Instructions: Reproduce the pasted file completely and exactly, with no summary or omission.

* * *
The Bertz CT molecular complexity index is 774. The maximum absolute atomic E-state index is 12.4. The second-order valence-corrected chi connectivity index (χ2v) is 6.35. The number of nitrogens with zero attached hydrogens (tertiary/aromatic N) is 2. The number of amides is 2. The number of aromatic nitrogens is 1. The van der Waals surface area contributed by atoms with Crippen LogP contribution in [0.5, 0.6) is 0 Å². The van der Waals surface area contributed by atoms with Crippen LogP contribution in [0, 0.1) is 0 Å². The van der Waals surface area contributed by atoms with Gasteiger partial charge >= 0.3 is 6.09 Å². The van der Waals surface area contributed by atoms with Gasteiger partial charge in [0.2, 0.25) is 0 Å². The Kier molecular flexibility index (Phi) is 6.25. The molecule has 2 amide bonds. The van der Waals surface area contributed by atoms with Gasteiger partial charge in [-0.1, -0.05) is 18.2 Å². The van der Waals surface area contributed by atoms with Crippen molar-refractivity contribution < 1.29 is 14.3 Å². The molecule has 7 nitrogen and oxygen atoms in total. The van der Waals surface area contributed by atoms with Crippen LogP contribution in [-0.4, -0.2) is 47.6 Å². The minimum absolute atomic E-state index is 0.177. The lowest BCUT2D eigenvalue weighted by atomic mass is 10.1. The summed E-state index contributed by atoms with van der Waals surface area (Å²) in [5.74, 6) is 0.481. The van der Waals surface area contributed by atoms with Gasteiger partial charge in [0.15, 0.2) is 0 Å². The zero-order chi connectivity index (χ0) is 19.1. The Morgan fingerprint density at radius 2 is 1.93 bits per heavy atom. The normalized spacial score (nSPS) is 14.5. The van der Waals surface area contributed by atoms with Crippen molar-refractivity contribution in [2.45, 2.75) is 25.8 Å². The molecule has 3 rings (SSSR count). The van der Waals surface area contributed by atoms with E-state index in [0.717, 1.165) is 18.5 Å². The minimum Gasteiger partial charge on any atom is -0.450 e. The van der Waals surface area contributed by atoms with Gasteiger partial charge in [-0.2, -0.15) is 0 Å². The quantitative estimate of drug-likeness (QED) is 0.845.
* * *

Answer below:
The Bertz CT molecular complexity index is 774. The maximum absolute atomic E-state index is 12.4. The second-order valence-corrected chi connectivity index (χ2v) is 6.35. The number of nitrogens with zero attached hydrogens (tertiary/aromatic N) is 2. The number of amides is 2. The number of aromatic nitrogens is 1. The van der Waals surface area contributed by atoms with Crippen LogP contribution in [0.5, 0.6) is 0 Å². The van der Waals surface area contributed by atoms with Crippen LogP contribution in [0, 0.1) is 0 Å². The van der Waals surface area contributed by atoms with Gasteiger partial charge >= 0.3 is 6.09 Å². The van der Waals surface area contributed by atoms with Gasteiger partial charge in [0.2, 0.25) is 0 Å². The Kier molecular flexibility index (Phi) is 6.25. The molecule has 2 amide bonds. The van der Waals surface area contributed by atoms with Gasteiger partial charge in [-0.1, -0.05) is 18.2 Å². The van der Waals surface area contributed by atoms with Crippen molar-refractivity contribution < 1.29 is 14.3 Å². The molecule has 7 nitrogen and oxygen atoms in total. The van der Waals surface area contributed by atoms with Crippen LogP contribution in [-0.4, -0.2) is 47.6 Å². The minimum absolute atomic E-state index is 0.177. The lowest BCUT2D eigenvalue weighted by atomic mass is 10.1. The summed E-state index contributed by atoms with van der Waals surface area (Å²) in [5.74, 6) is 0.481. The van der Waals surface area contributed by atoms with Gasteiger partial charge in [0.15, 0.2) is 0 Å². The zero-order chi connectivity index (χ0) is 19.1. The Morgan fingerprint density at radius 2 is 1.93 bits per heavy atom. The normalized spacial score (nSPS) is 14.5. The van der Waals surface area contributed by atoms with Crippen molar-refractivity contribution in [2.45, 2.75) is 25.8 Å². The molecule has 3 rings (SSSR count). The van der Waals surface area contributed by atoms with E-state index in [0.717, 1.165) is 18.5 Å². The minimum Gasteiger partial charge on any atom is -0.450 e. The van der Waals surface area contributed by atoms with Gasteiger partial charge in [-0.2, -0.15) is 0 Å². The quantitative estimate of drug-likeness (QED) is 0.845.